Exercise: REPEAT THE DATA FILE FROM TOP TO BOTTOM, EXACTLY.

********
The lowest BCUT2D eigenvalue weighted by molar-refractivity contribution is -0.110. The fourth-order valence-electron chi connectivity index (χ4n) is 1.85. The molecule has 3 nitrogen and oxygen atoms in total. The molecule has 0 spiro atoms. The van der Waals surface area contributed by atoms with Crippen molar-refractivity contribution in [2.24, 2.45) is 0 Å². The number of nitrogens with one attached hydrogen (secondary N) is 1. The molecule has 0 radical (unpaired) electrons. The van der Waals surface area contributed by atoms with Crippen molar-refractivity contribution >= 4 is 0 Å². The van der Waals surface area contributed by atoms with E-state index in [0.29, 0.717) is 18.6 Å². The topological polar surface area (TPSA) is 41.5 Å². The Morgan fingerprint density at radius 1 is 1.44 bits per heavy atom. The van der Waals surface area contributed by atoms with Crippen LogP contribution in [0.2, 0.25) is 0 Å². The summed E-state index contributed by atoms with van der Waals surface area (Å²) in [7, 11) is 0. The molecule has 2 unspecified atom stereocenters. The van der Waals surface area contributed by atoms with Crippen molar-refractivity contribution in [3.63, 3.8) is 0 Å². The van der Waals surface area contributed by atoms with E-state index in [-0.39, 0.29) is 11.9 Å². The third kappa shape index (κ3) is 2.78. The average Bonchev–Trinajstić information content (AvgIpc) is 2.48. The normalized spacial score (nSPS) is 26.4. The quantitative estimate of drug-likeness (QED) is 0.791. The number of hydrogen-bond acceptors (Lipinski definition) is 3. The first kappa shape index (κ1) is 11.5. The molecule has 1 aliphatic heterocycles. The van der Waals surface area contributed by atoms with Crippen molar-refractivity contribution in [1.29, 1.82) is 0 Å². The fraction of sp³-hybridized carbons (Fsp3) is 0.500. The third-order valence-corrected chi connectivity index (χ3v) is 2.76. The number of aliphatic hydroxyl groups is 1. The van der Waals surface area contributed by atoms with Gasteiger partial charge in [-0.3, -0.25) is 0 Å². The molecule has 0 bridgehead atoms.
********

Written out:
The lowest BCUT2D eigenvalue weighted by molar-refractivity contribution is -0.110. The fourth-order valence-electron chi connectivity index (χ4n) is 1.85. The molecule has 3 nitrogen and oxygen atoms in total. The molecule has 0 spiro atoms. The van der Waals surface area contributed by atoms with Crippen molar-refractivity contribution in [2.24, 2.45) is 0 Å². The number of nitrogens with one attached hydrogen (secondary N) is 1. The molecule has 0 radical (unpaired) electrons. The van der Waals surface area contributed by atoms with Crippen molar-refractivity contribution >= 4 is 0 Å². The van der Waals surface area contributed by atoms with E-state index in [0.29, 0.717) is 18.6 Å². The topological polar surface area (TPSA) is 41.5 Å². The Morgan fingerprint density at radius 1 is 1.44 bits per heavy atom. The van der Waals surface area contributed by atoms with Crippen LogP contribution in [0.2, 0.25) is 0 Å². The summed E-state index contributed by atoms with van der Waals surface area (Å²) in [7, 11) is 0. The molecule has 2 unspecified atom stereocenters. The van der Waals surface area contributed by atoms with Crippen molar-refractivity contribution in [3.63, 3.8) is 0 Å². The van der Waals surface area contributed by atoms with E-state index in [-0.39, 0.29) is 11.9 Å². The third kappa shape index (κ3) is 2.78. The average Bonchev–Trinajstić information content (AvgIpc) is 2.48. The normalized spacial score (nSPS) is 26.4. The quantitative estimate of drug-likeness (QED) is 0.791. The number of hydrogen-bond acceptors (Lipinski definition) is 3. The first kappa shape index (κ1) is 11.5. The molecule has 1 aliphatic heterocycles. The van der Waals surface area contributed by atoms with Crippen molar-refractivity contribution in [1.29, 1.82) is 0 Å². The fraction of sp³-hybridized carbons (Fsp3) is 0.500. The third-order valence-corrected chi connectivity index (χ3v) is 2.76. The number of aliphatic hydroxyl groups is 1. The van der Waals surface area contributed by atoms with Gasteiger partial charge in [-0.3, -0.25) is 0 Å². The molecule has 0 bridgehead atoms.